Night Photography, need some help

Discussion in 'Photography Beginners' Forum' started by Soulz3urn3lack, Feb 20, 2008.

  1. Soulz3urn3lack

    Soulz3urn3lack TPF Noob!

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    Ok I'm relatively new to Photography techniques. Although I have been taking pics since I could hold a camera I need help with night time Photographs. I am using a:

    Kodak Easy share z650 6.1 Megapixles
    10x optical Zoom, so on and so forth


    I could use some Camera specific help, my photos of the moon or distant cityscaps always show up dark or splotchy.
     
  2. evo5gsr

    evo5gsr TPF Noob!

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    Check to see if your camera has manual controls. Widen the aperture/decrease the shutter speed/raise the ISO up if you have to.
     
  3. Soulz3urn3lack

    Soulz3urn3lack TPF Noob!

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    It has Manuel setting here is what it's capable of.

    Iso 80, 100, 200, 400
    1/1000 to 8.0"
    F 2.8 to 8.0

    What are the best settings for night shots. Distant light and all that without using a lens.
     
  4. MarcusM

    MarcusM TPF Noob!

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    This may seem like an obvious question, but are you using a tripod?
     
  5. LaFoto

    LaFoto Just Corinna in real life Staff Member Supporting Member

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    f8, at lowest ISO, and then ... depending on how much light is surrounding you ... the full 8 seconds. A tripod is, of course, indispensable for this kind of photography.

    Ah, and the full moon (not eclipsed! ;)) in a night sky is as bright as the sun! If you want to get a photo of the moon which does not show it like a big, bright blop in the sky, then you only need to expose as if you had daylight (1/125th or so, at f5.6). No matter what the camera tells you! (And it will tell you that it is waaaaaay to dark ... but ... the moon is NOT!)
     
  6. eclipse13

    eclipse13 TPF Noob!

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    iso 400, f/8, 8" exposure. You will need a tripod or at least set it on something for an exposure that long.
     
  7. LaFoto

    LaFoto Just Corinna in real life Staff Member Supporting Member

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    That high ISO is totally unnecessary and will (especially with a small camera of the kind) only produce a hellish amount of noise.
     
  8. Soulz3urn3lack

    Soulz3urn3lack TPF Noob!

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    Thanks a lot everyone, and yea I'm using a tripod but I was making a boo boo and using 1/1000 instead of 8.0"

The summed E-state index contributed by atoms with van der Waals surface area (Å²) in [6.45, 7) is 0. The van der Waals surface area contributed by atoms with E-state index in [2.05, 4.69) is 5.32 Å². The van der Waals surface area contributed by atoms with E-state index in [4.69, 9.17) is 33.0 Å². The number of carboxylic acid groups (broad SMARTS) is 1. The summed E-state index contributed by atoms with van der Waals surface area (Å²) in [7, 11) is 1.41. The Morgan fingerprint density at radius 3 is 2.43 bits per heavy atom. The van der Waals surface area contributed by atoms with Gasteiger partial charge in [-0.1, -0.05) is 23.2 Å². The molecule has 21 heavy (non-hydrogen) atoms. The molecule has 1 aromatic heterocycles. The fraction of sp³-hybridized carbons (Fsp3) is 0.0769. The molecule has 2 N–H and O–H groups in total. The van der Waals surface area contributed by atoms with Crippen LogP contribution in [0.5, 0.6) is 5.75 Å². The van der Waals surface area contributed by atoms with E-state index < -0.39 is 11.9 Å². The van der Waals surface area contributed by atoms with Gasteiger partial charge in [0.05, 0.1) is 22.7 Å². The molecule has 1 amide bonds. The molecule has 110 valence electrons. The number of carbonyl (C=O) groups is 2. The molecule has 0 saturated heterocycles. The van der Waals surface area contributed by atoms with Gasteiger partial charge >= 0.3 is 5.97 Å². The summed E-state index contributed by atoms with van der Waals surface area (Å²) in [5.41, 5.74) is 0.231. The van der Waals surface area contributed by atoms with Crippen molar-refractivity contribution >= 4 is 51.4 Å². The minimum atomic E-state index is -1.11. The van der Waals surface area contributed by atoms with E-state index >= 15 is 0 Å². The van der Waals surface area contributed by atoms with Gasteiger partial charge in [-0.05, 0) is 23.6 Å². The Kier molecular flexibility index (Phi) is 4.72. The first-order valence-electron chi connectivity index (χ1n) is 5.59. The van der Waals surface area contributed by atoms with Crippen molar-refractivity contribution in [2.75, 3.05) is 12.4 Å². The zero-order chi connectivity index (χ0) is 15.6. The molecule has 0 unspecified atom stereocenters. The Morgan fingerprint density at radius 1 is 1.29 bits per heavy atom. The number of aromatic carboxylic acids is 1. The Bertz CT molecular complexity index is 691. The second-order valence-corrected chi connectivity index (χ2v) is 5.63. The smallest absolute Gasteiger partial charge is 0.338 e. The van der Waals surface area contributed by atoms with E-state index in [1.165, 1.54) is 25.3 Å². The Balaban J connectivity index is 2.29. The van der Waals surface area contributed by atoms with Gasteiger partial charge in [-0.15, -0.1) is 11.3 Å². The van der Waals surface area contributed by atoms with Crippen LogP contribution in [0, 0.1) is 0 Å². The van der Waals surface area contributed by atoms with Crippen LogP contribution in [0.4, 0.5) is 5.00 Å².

Any other tips for night photography, like General tips for me and every other noob?
     
  9. MarcusM

    MarcusM TPF Noob!

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    Wow! That makes so much sense now LaFoto! The last time I tried taking pics of the moon was several years ago with my 300D when I was still a fresh newb, and I gave up because they kept turning out like big bright blobs like you said..I never would have guessed you need a faster shutter speed, but it makes sense now! I figured I just didn't have a good enough camera so I haven't tried again. Thanks.:lol:
     
  10. Battou

    Battou No longer a newbie, moving up!

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    I'm steering clear of this one due to my blatent disregard for the Easyshare line of cameras but, I have to chyme up for this one. Thank you, I grow somewhat irritated seeing the default answer being "Raise the ISO".

    I have gotten some damn good night shots at 2sec with 200 film, A high ISO is not the almighty fix all.
     
  11. LaFoto

    LaFoto Just Corinna in real life Staff Member Supporting Member

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    Use a SMALL aperture.
    This will, of course, have you use loooooooooooooong exposure times, but at night you will have to mount the camera to a tripod, anyway, so where is the problem.

    In order to avoid camera shake in the moment of pushing the button, given you have no remote release (which I haven't, either), set the timer, push the button, but have the camera release without being touched 10 seconds later. At night, you will mostly go for still subjects, anyway, so it doesn't matter if you release 10 seconds earlier or later ... but this method can avoid shake.
     

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